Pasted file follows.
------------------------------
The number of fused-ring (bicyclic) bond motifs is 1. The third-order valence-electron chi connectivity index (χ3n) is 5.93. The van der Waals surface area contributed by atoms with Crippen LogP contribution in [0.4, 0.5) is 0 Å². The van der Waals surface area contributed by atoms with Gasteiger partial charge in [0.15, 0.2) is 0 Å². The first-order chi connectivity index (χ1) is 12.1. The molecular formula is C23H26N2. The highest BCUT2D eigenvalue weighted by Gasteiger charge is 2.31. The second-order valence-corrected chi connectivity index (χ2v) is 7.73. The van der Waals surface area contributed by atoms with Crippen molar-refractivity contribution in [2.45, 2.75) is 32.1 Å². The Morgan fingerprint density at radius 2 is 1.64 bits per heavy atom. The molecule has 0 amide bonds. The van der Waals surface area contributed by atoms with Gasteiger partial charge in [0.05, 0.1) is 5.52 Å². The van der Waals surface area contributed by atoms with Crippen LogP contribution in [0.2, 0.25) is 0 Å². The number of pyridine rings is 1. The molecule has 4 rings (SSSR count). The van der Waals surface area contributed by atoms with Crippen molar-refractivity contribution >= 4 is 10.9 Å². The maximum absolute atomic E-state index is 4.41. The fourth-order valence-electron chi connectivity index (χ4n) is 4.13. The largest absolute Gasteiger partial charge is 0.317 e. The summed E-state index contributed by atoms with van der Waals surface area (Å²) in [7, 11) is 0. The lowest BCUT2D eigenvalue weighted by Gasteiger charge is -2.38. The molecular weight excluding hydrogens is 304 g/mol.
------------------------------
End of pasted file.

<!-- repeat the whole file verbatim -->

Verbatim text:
The number of fused-ring (bicyclic) bond motifs is 1. The third-order valence-electron chi connectivity index (χ3n) is 5.93. The van der Waals surface area contributed by atoms with Crippen LogP contribution in [0.4, 0.5) is 0 Å². The van der Waals surface area contributed by atoms with Gasteiger partial charge in [0.15, 0.2) is 0 Å². The first-order chi connectivity index (χ1) is 12.1. The molecular formula is C23H26N2. The highest BCUT2D eigenvalue weighted by Gasteiger charge is 2.31. The second-order valence-corrected chi connectivity index (χ2v) is 7.73. The van der Waals surface area contributed by atoms with Crippen molar-refractivity contribution in [2.45, 2.75) is 32.1 Å². The Morgan fingerprint density at radius 2 is 1.64 bits per heavy atom. The molecule has 0 amide bonds. The van der Waals surface area contributed by atoms with Gasteiger partial charge in [0.05, 0.1) is 5.52 Å². The van der Waals surface area contributed by atoms with Crippen LogP contribution in [0.2, 0.25) is 0 Å². The number of pyridine rings is 1. The molecule has 4 rings (SSSR count). The van der Waals surface area contributed by atoms with Crippen molar-refractivity contribution >= 4 is 10.9 Å². The maximum absolute atomic E-state index is 4.41. The fourth-order valence-electron chi connectivity index (χ4n) is 4.13. The largest absolute Gasteiger partial charge is 0.317 e. The summed E-state index contributed by atoms with van der Waals surface area (Å²) in [7, 11) is 0. The lowest BCUT2D eigenvalue weighted by Gasteiger charge is -2.38. The molecular weight excluding hydrogens is 304 g/mol.